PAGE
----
noting or pertaining to a verb aspect expressing repetition of an action.


the frequentative aspect.
a verb in the frequentative aspect, as wrestle from wrest.

Origin of frequentative

First recorded in 1520–30, frequentative is from the Latin word frequentātīvus denoting repetition of an act. See frequent, -ate1, -ive
Related formsun·fre·quen·ta·tive, adjective Unabridged Based on the Random House Unabridged Dictionary, © Random House, Inc. 2019

Examples from the Web for frequentative

Historical Examples of frequentative

  • The Russian verb has commonly a simple and a frequentative future.


    Donald Mackenzie Wallace

  • According to Skeat jingle, “a frequentative verb from the base jink,” is allied to chink, and chink is “an imitative word”.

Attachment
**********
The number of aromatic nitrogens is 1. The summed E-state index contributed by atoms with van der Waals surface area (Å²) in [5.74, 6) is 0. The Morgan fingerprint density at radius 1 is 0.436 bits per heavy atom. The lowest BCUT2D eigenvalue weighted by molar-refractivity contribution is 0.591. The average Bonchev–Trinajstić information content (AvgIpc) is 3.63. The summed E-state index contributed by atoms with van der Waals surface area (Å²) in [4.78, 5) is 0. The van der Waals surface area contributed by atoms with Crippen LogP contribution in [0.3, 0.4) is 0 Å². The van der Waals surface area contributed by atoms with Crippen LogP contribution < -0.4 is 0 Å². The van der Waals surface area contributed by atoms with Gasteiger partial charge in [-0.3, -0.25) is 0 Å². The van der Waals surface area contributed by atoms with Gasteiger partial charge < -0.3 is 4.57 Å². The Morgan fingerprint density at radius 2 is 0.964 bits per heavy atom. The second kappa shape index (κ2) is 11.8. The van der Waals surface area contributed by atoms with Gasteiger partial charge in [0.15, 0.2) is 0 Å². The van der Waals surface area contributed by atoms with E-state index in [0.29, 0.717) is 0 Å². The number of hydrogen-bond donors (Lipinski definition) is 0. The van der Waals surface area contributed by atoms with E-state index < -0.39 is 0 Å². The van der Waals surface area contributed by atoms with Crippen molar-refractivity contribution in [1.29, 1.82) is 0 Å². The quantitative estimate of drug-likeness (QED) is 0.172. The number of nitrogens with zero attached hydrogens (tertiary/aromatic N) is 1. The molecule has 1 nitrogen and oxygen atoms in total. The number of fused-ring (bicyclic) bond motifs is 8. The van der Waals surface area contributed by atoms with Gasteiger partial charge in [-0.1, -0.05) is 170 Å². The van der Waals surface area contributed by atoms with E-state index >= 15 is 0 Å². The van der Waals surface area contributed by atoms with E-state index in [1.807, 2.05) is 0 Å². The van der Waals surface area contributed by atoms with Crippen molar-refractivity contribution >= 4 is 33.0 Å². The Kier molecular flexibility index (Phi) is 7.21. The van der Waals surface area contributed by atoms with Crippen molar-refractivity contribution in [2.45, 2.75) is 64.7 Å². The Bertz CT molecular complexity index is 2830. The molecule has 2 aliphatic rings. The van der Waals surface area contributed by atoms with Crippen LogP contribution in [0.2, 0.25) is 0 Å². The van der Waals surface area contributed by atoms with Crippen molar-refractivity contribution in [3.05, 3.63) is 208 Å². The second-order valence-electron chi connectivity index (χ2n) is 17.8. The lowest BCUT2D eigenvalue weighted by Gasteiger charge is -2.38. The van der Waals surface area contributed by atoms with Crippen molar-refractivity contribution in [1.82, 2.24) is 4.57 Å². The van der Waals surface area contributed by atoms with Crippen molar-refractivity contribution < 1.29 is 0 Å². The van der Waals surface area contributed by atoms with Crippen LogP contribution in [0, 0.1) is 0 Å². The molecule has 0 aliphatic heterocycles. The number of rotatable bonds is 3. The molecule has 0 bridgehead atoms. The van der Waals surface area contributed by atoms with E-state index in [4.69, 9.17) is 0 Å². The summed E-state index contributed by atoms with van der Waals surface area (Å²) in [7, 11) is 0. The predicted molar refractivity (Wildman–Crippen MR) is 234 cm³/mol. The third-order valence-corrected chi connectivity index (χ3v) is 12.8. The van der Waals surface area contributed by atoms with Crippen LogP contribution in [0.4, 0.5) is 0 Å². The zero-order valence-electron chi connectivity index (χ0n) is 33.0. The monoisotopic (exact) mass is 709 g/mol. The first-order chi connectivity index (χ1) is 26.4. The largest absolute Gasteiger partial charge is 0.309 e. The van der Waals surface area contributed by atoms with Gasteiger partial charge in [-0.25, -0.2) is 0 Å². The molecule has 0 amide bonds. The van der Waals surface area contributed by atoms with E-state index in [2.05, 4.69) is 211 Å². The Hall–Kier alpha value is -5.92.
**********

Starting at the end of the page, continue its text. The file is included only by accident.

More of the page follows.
Archaic England

    Harold Bayley

  • Startling, moving suddenly; the frequentative form of starting, which Chaucer preferred when repeating this same line in his Kn.

  • Some roots are reduplicated wholly or in part with a frequentative meaning, and there are traces of gemination of radicals.

British Dictionary definitions for frequentative



denoting an aspect of verbs in some languages used to express repeated or habitual action
(in English) denoting a verb or an affix having meaning that involves repeated or habitual action, such as the verb wrestle, from wrest


  1. a frequentative verb or affix
  2. the frequentative aspect of verbs
Collins English Dictionary - Complete & Unabridged 2012 Digital Edition © William Collins Sons & Co. Ltd. 1979, 1986 © HarperCollins Publishers 1998, 2000, 2003, 2005, 2006, 2007, 2009, 2012

Word Origin and History for frequentative

"verb which expresses repetition of action," 1520s, from French fréquentatif, from Late Latin frequentativus "that which denotes the repetition of an act," from Latin frequentatus, past participle of frequentare "visit regularly."

Online Etymology Dictionary, © 2010 Douglas Harper